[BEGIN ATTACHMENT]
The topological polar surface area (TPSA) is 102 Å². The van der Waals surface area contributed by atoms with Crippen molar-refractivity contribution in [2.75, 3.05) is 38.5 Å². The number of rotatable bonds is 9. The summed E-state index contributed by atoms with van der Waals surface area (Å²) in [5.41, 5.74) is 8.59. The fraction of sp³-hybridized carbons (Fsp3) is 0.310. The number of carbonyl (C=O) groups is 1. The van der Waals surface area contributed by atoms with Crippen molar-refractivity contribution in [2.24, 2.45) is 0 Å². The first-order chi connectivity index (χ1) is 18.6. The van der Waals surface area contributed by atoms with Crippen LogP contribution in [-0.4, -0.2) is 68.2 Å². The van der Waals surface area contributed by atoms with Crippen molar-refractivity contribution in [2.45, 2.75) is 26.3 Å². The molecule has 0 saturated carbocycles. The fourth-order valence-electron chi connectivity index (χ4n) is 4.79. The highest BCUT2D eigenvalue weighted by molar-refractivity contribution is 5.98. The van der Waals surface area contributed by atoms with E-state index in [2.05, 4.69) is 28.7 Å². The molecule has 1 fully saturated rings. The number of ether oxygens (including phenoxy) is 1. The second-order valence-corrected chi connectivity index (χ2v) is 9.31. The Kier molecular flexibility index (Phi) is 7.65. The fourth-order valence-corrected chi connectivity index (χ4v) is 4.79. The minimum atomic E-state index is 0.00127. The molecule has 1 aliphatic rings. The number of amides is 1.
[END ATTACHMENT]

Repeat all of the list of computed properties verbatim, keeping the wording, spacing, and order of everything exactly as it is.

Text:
The topological polar surface area (TPSA) is 102 Å². The van der Waals surface area contributed by atoms with Crippen molar-refractivity contribution in [2.75, 3.05) is 38.5 Å². The number of rotatable bonds is 9. The summed E-state index contributed by atoms with van der Waals surface area (Å²) in [5.41, 5.74) is 8.59. The fraction of sp³-hybridized carbons (Fsp3) is 0.310. The number of carbonyl (C=O) groups is 1. The van der Waals surface area contributed by atoms with Crippen molar-refractivity contribution in [2.24, 2.45) is 0 Å². The first-order chi connectivity index (χ1) is 18.6. The van der Waals surface area contributed by atoms with Crippen LogP contribution in [-0.4, -0.2) is 68.2 Å². The van der Waals surface area contributed by atoms with Crippen molar-refractivity contribution in [2.45, 2.75) is 26.3 Å². The molecule has 0 saturated carbocycles. The fourth-order valence-electron chi connectivity index (χ4n) is 4.79. The highest BCUT2D eigenvalue weighted by molar-refractivity contribution is 5.98. The van der Waals surface area contributed by atoms with E-state index in [2.05, 4.69) is 28.7 Å². The molecule has 1 fully saturated rings. The number of ether oxygens (including phenoxy) is 1. The second-order valence-corrected chi connectivity index (χ2v) is 9.31. The Kier molecular flexibility index (Phi) is 7.65. The fourth-order valence-corrected chi connectivity index (χ4v) is 4.79. The minimum atomic E-state index is 0.00127. The molecule has 1 aliphatic rings. The number of amides is 1.